You can begin harvesting amaranth leaves in about 30 to 45 days after planting seedlings in your garden. Gardeners can take leaves from the bottom first with a pair of sharp, sterile scissors or shears. You can take up to one-third of the leaves without harming the plant. Frequent harvesting of leaves will encourage new growth, so you should harvest regularly.
If the leaves are the only goal for your amaranth garden, you should remove the entire plant before seeds form. Harvesting the whole plant early will keep the leaves tender and delicious. Small, tender leaves are best in salads and eaten raw, while you’ll use older leaves in cooked dishes.
Harvesting Amaranth Flowers
Some of the most popular types of amaranth are explicitly grown for the showy, beautiful flowers the plant produces. The flowers are often known as the unfading flower because the blossoms do not lose their color, even when picked and dried. The name amaranth is derived from ancient Greek, literally meaning unfading flower.
Flowers are ready to harvest between two and three months, and you should pick them before seeds start to form. You can dry upright flowers in a vase placed in a warm, dark environment or hung from string upside down. Dry curved varieties, so a cardboard stand or something similar supports the curve.
Dried amaranth flowers make an excellent addition to both fresh and dried bouquets. The flowers are known for their ability to hold color much longer than other varieties. Globe amaranth types are often dried and used in potpourri. Amaranth flowers are also pressed and used in art, scrapbooking, and other decorative projects.
Harvesting Amaranth for Grains
Amaranth is not a true grain, even though it is often called an “Ancient Grain.” Instead, this pseudo-grain is a tiny seed that provides a huge amount of nutritional benefits when harvested. One of the most common reasons people in the US grow amaranth is to harvest the amaranth grains. Harvesting amaranth is easy once you know a few tricks.
Most varieties of amaranth will begin to have ripening seeds in about three months from sprouting. You want to harvest the amaranth seeds once the blossoms have almost dried and the seeds are just beginning to shake free. Harvesting is simple; clip the flower and seed pods from the plant into a bag. You should remove as much of the large material from the bag as you can, then gently roll the seed pods to crush up the part of the flower holding the seeds.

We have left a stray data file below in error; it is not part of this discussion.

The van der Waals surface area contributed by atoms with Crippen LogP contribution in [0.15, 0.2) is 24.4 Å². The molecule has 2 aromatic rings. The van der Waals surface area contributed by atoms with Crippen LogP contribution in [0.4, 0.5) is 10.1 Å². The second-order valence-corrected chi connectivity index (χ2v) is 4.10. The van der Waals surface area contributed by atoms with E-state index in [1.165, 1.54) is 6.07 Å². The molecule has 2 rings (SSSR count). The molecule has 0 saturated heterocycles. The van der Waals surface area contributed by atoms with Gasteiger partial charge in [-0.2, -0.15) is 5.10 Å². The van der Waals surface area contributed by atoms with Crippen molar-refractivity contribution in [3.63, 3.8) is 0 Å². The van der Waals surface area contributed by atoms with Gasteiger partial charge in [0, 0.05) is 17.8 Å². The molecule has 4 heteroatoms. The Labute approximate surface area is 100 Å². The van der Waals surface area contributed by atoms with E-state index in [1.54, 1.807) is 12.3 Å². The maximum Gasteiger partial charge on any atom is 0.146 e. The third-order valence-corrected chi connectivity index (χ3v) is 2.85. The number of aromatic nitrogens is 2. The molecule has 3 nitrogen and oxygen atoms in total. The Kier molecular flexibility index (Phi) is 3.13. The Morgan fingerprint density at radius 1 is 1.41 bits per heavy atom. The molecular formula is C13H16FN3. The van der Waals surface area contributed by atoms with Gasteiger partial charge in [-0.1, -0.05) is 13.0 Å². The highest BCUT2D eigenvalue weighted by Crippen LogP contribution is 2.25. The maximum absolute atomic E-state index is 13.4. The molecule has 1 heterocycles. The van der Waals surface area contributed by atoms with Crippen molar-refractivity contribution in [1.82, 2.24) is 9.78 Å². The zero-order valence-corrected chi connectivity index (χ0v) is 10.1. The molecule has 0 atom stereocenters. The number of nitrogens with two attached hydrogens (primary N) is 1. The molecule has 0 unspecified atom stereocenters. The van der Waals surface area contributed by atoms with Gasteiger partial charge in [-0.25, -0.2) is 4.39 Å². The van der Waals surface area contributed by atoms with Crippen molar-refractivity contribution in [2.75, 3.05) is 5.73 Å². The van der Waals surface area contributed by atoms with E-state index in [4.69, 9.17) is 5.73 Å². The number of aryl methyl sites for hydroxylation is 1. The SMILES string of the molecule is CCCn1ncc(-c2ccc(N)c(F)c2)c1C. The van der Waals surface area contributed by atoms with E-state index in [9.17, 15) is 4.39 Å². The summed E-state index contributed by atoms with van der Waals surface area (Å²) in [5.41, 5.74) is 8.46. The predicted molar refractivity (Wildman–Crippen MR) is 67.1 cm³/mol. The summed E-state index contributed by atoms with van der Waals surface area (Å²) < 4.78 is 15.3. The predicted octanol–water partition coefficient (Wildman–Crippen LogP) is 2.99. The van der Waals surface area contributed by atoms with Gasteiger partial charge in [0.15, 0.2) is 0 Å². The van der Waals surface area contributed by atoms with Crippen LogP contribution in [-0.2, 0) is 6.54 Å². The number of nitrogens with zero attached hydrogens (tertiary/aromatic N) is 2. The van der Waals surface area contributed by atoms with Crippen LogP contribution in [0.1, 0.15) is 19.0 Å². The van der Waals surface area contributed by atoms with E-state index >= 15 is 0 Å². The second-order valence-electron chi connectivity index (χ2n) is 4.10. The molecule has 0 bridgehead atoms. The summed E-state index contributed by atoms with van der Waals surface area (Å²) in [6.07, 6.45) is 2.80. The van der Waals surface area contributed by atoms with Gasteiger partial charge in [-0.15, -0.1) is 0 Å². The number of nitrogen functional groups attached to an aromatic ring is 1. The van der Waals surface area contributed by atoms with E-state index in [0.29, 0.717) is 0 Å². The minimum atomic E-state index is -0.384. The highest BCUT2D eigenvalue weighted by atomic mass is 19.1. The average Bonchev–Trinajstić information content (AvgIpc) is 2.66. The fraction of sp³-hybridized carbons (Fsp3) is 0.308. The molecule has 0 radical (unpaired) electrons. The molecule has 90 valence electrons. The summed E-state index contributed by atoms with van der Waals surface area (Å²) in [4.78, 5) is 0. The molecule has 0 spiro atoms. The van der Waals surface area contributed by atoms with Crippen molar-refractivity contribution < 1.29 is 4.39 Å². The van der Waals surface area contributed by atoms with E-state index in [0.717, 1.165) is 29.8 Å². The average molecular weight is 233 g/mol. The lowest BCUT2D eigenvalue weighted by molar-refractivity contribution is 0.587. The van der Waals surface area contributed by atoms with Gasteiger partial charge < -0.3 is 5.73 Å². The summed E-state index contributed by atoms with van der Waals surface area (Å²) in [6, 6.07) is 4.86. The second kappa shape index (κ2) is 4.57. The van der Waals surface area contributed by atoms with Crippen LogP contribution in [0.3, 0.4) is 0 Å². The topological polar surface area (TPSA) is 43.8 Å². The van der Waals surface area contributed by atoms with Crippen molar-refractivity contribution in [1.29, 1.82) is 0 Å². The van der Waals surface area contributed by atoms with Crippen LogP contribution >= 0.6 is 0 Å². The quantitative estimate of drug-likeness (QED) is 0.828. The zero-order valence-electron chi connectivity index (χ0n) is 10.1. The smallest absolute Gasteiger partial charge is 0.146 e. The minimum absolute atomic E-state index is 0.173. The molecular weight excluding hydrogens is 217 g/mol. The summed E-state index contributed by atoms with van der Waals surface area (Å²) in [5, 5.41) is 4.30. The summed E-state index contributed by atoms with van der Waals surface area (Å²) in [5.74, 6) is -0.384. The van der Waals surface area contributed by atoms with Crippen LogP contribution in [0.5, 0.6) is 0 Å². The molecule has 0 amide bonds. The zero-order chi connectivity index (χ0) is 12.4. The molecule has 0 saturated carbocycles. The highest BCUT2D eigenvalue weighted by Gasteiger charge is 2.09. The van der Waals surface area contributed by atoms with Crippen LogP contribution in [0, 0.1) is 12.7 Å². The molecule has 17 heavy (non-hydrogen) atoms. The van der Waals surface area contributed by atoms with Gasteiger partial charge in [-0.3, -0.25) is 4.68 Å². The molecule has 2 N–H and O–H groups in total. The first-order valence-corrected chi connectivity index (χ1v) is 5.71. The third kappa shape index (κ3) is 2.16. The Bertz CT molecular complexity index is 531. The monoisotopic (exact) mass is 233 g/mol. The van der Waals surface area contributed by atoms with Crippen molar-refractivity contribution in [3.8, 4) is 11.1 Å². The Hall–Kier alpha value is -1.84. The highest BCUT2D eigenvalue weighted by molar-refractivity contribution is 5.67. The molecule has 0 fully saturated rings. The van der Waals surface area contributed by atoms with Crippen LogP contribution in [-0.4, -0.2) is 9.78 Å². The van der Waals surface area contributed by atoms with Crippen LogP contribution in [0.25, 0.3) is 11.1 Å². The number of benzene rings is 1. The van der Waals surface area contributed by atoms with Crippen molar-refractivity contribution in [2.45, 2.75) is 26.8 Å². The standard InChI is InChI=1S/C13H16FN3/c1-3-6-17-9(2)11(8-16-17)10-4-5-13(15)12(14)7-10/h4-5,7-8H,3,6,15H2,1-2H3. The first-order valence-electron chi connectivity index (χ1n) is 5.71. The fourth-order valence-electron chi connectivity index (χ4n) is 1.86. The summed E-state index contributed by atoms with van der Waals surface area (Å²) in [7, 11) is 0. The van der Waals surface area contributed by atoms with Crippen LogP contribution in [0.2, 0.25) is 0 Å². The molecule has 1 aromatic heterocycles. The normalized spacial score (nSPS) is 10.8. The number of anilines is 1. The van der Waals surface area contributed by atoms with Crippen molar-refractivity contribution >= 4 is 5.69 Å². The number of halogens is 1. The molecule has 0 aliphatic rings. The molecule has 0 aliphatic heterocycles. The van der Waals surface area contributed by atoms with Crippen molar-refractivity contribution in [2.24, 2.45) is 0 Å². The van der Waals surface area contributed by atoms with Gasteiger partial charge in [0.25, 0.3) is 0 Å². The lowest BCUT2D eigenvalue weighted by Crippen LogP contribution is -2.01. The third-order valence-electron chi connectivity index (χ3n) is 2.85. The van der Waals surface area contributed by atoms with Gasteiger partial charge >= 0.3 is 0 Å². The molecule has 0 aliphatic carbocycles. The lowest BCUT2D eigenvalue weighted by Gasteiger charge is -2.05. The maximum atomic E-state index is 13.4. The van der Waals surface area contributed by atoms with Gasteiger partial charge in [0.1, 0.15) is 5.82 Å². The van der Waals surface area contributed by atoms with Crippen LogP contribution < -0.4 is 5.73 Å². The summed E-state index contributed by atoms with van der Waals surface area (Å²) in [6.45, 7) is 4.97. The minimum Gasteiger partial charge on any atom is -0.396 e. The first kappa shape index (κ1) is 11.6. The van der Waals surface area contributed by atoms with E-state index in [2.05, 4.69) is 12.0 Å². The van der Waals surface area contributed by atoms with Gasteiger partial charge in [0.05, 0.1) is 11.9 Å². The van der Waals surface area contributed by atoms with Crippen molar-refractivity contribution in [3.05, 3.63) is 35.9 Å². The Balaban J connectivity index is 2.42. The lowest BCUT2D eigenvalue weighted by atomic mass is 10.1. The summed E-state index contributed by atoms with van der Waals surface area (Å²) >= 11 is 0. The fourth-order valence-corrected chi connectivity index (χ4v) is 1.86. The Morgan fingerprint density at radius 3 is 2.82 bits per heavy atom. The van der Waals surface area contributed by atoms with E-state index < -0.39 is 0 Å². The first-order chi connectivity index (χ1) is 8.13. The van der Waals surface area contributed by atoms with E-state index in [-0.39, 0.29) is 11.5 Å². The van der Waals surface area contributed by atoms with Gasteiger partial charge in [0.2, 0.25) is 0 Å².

There are two easy ways to remove the chaff’s seeds—what you call the leftover bits. One method is to place the seeds in a shallow bowl of water. The lighter weight chaff will rise to the surface, and you can easily scoop it off and discard it. The other method is to place the seeds in a dry shallow bowl and gently stir while allowing a gentle breeze to carry off the chaff.
Storing Amaranth Seeds
Once the seeds are dry and free of chaff, you can place them in a glass or plastic jar in a dark, cool place. The seeds will keep for at least a year. In warmer climates, some types of amaranth will grow as a short-lived perennial, but in most climates, you’ll want to replant next season after the winter frost has passed.
How to Eat Amaranth
Amaranth leaves are reminiscent of spinach, and you eat it in the same way. Younger leaves will be more tender and have a delicate flavor, while older leaves will be more rigid and bitter, particularly once the plant has begun to flower. All varieties of amaranth, including ones growing wild, are edible, but some types taste better.
Cook the red amaranth seeds like cereal or porridge. The flavor is nutty and a little like quinoa. The most popular way to make amaranth seeds is popped. A popular treat is popped amaranth seeds and raw cane sugar that you eat like a granola bar. Popping the amaranth seeds brings out the sweeter, nuttier flavor that gets a little lost when you boil the seeds.
Amaranth seeds, particularly red amaranth seeds, are great for grinding into flour. It’s an essential component of gluten-free baking and works well when combined with almond flour. Bakers make unleavened bread with amaranth flour because it is gluten-free and doesn’t rise.
Nutritional Benefits of Amaranth
Amaranth is called an ancient grain and has been a staple in South and Central America for thousands of years. Amaranth was harvested for its incredible nutritional benefit. One of the primary reasons American gardeners are choosing to cultivate amaranth today is to harness the ancient grain’s power.
Amaranth grain is high in protein. One 246 gram cup of cooked amaranth seeds contains 9.3 grams of protein. That same one-cup serving also provides an entire day’s worth of manganese, a nutrient believed to play a role in brain function. Amaranth is high in magnesium, iron, and phosphorus, which are essential elements for your health. Amaranth grains are a low-fat food, too.
Leaves and stems add essential amino acids and antioxidants to the mineral and nutrient content of amaranth. The leaves provide good fiber, and numerous scientific journals over the last fifty years cite amaranth for its ability to alleviate malnutrition and dietary deficiencies in developing countries and areas that lack food resources.
Medicinal Benefits of Amaranth